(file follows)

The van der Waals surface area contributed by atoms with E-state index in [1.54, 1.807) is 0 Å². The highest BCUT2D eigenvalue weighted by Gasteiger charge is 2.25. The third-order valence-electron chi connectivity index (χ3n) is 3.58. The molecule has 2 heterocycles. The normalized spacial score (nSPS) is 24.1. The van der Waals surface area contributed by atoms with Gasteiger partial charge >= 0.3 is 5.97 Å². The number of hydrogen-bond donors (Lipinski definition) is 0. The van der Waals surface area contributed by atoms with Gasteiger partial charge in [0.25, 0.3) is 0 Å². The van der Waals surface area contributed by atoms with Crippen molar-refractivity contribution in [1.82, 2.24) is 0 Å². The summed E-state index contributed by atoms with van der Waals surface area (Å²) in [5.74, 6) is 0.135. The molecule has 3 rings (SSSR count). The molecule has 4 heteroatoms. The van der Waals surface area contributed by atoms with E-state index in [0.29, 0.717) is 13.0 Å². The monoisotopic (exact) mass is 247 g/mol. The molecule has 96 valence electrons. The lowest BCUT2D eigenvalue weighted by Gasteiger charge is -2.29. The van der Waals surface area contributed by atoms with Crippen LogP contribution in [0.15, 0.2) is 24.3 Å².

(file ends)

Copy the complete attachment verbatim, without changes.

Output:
The van der Waals surface area contributed by atoms with E-state index in [1.54, 1.807) is 0 Å². The highest BCUT2D eigenvalue weighted by Gasteiger charge is 2.25. The third-order valence-electron chi connectivity index (χ3n) is 3.58. The molecule has 2 heterocycles. The normalized spacial score (nSPS) is 24.1. The van der Waals surface area contributed by atoms with Gasteiger partial charge >= 0.3 is 5.97 Å². The number of hydrogen-bond donors (Lipinski definition) is 0. The van der Waals surface area contributed by atoms with Gasteiger partial charge in [0.25, 0.3) is 0 Å². The van der Waals surface area contributed by atoms with Crippen molar-refractivity contribution in [1.82, 2.24) is 0 Å². The summed E-state index contributed by atoms with van der Waals surface area (Å²) in [5.74, 6) is 0.135. The molecule has 3 rings (SSSR count). The molecule has 4 heteroatoms. The van der Waals surface area contributed by atoms with E-state index in [0.29, 0.717) is 13.0 Å². The monoisotopic (exact) mass is 247 g/mol. The molecule has 96 valence electrons. The lowest BCUT2D eigenvalue weighted by Gasteiger charge is -2.29. The van der Waals surface area contributed by atoms with Crippen LogP contribution in [0.15, 0.2) is 24.3 Å².